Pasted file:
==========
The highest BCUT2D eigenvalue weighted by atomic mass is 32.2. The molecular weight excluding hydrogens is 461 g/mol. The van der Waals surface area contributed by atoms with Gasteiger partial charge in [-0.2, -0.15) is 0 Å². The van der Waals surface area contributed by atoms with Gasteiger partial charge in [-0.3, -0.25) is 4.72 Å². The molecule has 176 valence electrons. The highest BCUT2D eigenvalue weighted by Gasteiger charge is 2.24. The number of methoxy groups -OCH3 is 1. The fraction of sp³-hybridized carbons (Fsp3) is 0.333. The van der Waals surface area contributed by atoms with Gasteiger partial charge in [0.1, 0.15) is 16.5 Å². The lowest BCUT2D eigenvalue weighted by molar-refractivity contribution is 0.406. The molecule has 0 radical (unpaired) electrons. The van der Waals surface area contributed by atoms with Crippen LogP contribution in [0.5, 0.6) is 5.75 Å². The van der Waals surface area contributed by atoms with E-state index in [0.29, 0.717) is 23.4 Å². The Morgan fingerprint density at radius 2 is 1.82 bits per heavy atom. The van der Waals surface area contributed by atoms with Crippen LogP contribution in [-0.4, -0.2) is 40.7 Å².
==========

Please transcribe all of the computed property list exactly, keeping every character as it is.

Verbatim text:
The highest BCUT2D eigenvalue weighted by atomic mass is 32.2. The molecular weight excluding hydrogens is 461 g/mol. The van der Waals surface area contributed by atoms with Gasteiger partial charge in [-0.2, -0.15) is 0 Å². The van der Waals surface area contributed by atoms with Gasteiger partial charge in [-0.3, -0.25) is 4.72 Å². The molecule has 176 valence electrons. The highest BCUT2D eigenvalue weighted by Gasteiger charge is 2.24. The number of methoxy groups -OCH3 is 1. The fraction of sp³-hybridized carbons (Fsp3) is 0.333. The van der Waals surface area contributed by atoms with Gasteiger partial charge in [0.1, 0.15) is 16.5 Å². The lowest BCUT2D eigenvalue weighted by molar-refractivity contribution is 0.406. The molecule has 0 radical (unpaired) electrons. The van der Waals surface area contributed by atoms with Crippen LogP contribution in [0.5, 0.6) is 5.75 Å². The van der Waals surface area contributed by atoms with E-state index in [0.29, 0.717) is 23.4 Å². The Morgan fingerprint density at radius 2 is 1.82 bits per heavy atom. The van der Waals surface area contributed by atoms with Crippen LogP contribution in [-0.4, -0.2) is 40.7 Å².